This question has long been debated since (though it may be surprising to many) it is not clear that homework is beneficial for students at least prior to high school. Finland, a country that has one of the best educational systems in the world, does not regularly assign homework to its students and all key participants–students, parents and teachers–are pleased with the situation. Can you imagine the relief many parents in our country would experience if they did not have to nag their children about doing their homework –and if they did not have to grapple with the time and emotional demands of bouts of homework? On the other hand, there are studies that do show that moderate amounts of homework have a positive effect on learning. So it seems valuable to maintain homework as a potentially useful tool, provided it is carried out in a thoughtful manner.
One of the key features to be considered is the role of the parent. Unfortunately, much homework is predicated on the assumption that the child will not or cannot do the homework independently; rather parents, or other adults, are expected to help with any difficulties. In today’s busy and stressful world, however, many parents do not have the time to assist so that homework serves as one more stressor rather than a facilitator.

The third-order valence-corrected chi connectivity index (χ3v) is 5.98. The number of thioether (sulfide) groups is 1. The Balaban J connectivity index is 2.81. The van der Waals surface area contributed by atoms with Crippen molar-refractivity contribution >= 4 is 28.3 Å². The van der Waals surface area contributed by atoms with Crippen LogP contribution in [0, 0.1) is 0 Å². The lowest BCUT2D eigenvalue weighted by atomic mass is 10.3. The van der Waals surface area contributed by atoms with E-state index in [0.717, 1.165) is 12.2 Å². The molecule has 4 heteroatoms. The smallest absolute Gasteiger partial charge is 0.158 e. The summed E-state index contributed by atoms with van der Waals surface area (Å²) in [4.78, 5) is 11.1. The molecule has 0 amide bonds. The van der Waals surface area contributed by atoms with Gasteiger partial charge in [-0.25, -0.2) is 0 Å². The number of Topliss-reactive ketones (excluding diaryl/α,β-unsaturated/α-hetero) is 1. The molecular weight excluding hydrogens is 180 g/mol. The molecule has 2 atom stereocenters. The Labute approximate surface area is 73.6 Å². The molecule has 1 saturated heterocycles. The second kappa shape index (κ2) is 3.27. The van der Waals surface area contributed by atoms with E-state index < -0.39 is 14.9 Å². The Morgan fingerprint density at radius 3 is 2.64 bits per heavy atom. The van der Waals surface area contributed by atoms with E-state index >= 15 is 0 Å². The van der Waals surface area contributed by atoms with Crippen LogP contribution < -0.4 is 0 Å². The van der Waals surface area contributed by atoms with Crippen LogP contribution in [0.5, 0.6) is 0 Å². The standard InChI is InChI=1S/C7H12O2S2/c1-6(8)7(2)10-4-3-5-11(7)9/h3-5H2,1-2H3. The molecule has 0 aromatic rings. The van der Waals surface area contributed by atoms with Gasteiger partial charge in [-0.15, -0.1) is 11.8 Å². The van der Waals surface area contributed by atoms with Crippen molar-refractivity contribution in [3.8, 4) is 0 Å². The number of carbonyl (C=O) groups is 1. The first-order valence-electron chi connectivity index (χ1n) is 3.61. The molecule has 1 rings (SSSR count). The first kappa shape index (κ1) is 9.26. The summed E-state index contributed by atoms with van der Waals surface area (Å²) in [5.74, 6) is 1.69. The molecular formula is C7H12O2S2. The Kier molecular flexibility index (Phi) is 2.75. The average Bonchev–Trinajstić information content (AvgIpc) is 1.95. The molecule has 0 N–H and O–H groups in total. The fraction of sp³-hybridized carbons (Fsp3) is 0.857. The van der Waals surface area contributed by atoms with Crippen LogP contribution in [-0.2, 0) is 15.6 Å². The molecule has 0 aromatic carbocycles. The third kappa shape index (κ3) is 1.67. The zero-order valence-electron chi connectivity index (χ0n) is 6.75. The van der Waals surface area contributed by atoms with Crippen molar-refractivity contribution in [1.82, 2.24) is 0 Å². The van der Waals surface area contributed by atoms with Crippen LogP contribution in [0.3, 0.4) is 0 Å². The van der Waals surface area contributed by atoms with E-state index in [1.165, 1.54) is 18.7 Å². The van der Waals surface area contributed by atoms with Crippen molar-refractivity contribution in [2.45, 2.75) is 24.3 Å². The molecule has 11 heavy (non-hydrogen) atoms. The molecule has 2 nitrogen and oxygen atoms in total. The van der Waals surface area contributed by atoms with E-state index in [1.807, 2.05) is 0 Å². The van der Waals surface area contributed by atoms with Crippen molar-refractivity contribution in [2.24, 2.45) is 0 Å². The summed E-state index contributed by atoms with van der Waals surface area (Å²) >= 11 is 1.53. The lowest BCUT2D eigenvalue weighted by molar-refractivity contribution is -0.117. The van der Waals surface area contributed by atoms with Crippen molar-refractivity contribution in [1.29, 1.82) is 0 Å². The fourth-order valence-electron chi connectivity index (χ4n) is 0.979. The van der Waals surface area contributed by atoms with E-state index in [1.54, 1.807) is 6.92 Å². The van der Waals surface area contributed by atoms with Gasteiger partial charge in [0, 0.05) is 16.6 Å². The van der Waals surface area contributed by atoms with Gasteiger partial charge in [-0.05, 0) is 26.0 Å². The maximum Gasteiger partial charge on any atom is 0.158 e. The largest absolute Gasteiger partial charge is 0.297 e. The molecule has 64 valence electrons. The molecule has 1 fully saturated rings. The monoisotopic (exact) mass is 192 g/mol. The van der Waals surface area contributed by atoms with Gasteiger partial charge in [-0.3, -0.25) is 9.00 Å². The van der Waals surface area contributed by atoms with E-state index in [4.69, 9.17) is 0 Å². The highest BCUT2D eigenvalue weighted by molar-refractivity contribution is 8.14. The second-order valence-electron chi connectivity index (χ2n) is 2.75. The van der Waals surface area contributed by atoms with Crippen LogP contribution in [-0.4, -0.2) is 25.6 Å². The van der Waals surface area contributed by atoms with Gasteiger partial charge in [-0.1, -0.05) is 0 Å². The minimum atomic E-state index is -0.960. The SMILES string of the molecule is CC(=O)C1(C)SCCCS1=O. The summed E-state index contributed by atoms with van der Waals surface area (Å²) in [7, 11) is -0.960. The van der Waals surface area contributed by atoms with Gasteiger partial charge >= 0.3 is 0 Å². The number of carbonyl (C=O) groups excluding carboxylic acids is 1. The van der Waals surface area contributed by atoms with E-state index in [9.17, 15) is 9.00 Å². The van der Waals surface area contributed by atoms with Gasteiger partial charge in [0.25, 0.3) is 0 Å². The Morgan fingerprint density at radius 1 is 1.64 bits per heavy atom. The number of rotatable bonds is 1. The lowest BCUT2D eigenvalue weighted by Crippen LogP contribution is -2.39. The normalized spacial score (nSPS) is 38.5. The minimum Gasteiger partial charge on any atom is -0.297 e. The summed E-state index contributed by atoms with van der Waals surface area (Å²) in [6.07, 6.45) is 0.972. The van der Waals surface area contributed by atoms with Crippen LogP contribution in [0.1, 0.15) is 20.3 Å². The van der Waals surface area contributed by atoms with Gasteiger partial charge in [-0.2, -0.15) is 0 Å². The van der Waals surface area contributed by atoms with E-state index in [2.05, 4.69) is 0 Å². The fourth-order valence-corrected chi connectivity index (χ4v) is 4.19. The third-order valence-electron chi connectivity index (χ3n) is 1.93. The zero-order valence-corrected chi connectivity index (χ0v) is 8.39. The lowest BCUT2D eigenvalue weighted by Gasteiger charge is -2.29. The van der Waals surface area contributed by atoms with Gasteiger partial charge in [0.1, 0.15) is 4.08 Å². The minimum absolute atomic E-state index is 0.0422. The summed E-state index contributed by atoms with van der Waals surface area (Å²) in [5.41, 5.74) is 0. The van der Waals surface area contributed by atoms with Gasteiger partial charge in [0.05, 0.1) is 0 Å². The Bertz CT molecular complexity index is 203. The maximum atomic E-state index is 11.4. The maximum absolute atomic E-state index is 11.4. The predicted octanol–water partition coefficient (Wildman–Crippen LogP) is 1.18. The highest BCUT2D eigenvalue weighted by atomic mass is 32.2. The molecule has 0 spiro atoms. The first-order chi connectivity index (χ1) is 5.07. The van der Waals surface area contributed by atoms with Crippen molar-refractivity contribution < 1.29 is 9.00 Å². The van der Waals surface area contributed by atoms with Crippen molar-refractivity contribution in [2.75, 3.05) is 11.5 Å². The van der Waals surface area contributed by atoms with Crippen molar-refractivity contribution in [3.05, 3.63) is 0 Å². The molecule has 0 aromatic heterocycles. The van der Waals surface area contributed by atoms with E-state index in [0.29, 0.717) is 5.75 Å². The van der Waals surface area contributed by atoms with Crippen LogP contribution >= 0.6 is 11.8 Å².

Hence, if one assumes (as I think we should) that a student should be able to successfully complete an assignment independently, then this immediately raises issues that are relevant to the question about age. Homework is based on the assumption that a student can sustain attention on an assignment for a period of at least 20-30 minutes. For most children until 9 or 10 years of age, we cannot rely on this level of independence. So aside from questionable busy work such as that sent home with kindergarteners and first-graders, it should not be till about 4th grade (or later) that significant (and hopefully, well-designed) homework should enter the scene.
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